KVETCHING: Ok. This isn't going to even pretend to offer intelligent or balanced commentary. This is merely going to be a venting of my spleen. Apologies to any readers, who should feel free not to read on.
It isn't a fun moment to be a Democrat.
Looking at the contenders for the Presidential nomination, I find myself going through an endless cycle, going from candidate to candidate, being briefly positively impressed and then getting thoroughly disillusioned, going on to look at another candidate who seems to be better ... and eventually being disappointed there, too.
Dean, Kerry, Edwards, Lieberman, Gephardt -- I've briefly felt drawn to each (though I've never thought that either Lieberman or Gephardt would be a truly viable candidate), and I've invariably been turned off. I now feel thoroughly unenthused about each, but will probably continue to flit from one to another. (I recently played the 'Whack-a-pol' game over at Slate. I kept winding up with no candidate I could support. Is it really so much to ask for a candidate who's both strongly pro-gay-rights and supported the administration's proposed aid package for Iraq? Apparently so.)
One person who's just about dropped off my list of possibilities, though, is Wes Clark.
I was never really on the Wes Clark as the Dem's/country's saviour bandwagon. But I did have some hopes, and I was open to the idea that, with his military record, his experience with and record of support for humanitarian intervention, his unquestionable brilliance, he might be a good thing -- both electable, and capable of leading the US through a dangerous situation.
But, so far, his campaign has been pretty weak. His foreign policy pronouncements seem to me a confused mess. His current position on Iraq seems to me scarcely distinguishable from Dean's (I may be wrong here, but that's the impression I get) -- but Dean at least has been consistent about it. He's also reported to have come out in favour of an anti-flag burning amendment, which is really disturbing, especially in a Democrat. But then, there's reason to wonder just how much of a Dem Clark is.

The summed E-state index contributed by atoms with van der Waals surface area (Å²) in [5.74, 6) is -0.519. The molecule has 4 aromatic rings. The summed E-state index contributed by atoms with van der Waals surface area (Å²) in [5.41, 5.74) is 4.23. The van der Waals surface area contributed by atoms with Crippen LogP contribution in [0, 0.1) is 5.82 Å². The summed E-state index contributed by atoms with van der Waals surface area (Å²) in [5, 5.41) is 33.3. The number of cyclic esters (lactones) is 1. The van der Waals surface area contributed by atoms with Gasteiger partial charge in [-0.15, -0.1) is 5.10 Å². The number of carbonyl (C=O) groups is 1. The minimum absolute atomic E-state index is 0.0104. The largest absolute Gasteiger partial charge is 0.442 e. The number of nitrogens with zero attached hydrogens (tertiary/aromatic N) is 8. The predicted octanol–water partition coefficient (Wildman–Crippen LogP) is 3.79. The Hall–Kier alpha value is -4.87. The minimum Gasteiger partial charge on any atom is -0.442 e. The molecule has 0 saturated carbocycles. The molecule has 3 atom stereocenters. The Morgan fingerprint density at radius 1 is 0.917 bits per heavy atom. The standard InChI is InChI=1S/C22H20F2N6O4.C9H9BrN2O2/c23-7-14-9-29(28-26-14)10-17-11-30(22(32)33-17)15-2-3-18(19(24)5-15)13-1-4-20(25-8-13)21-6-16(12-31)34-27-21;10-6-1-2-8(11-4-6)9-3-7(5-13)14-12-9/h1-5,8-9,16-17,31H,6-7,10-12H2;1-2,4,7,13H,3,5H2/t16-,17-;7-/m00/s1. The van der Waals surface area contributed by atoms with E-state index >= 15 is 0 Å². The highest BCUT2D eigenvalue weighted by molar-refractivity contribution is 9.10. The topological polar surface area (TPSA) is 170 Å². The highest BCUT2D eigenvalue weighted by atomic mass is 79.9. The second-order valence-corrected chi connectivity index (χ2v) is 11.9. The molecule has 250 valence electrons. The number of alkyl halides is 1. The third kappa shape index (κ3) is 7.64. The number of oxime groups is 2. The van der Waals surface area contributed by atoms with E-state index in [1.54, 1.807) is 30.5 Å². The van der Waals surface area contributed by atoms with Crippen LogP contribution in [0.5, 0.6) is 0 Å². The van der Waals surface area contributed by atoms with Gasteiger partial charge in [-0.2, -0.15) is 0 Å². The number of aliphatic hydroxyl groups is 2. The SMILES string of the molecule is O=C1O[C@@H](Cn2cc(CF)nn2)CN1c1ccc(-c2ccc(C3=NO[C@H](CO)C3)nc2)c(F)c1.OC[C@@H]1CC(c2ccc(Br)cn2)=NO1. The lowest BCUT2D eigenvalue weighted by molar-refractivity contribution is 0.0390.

And then there's this New Yorker profile of Clark. It is not reassuring. One of Clark's main selling-points has been his handling of the war in Kosovo, which has been portrayed as both a political and a military victory on his part. But Clark comes off as rather less sure of judgment and effective in the article than he's often portrayed. More disturbingly, though, is how sure OF HIMSELF he seems to have been. The article, which as far as I can see seems to strive for accuracy and doesn't have any strong animus or agenda that I can detect, suggests that not merely self-assurance, but positive arrogance, is a key feature of Clark's character. So is ambition.
Even if this is somewhat unfair, I don't know that I want to support a candidate who comes across this way to so many colleagues and to a reporter who apparently spends a lot of time with him.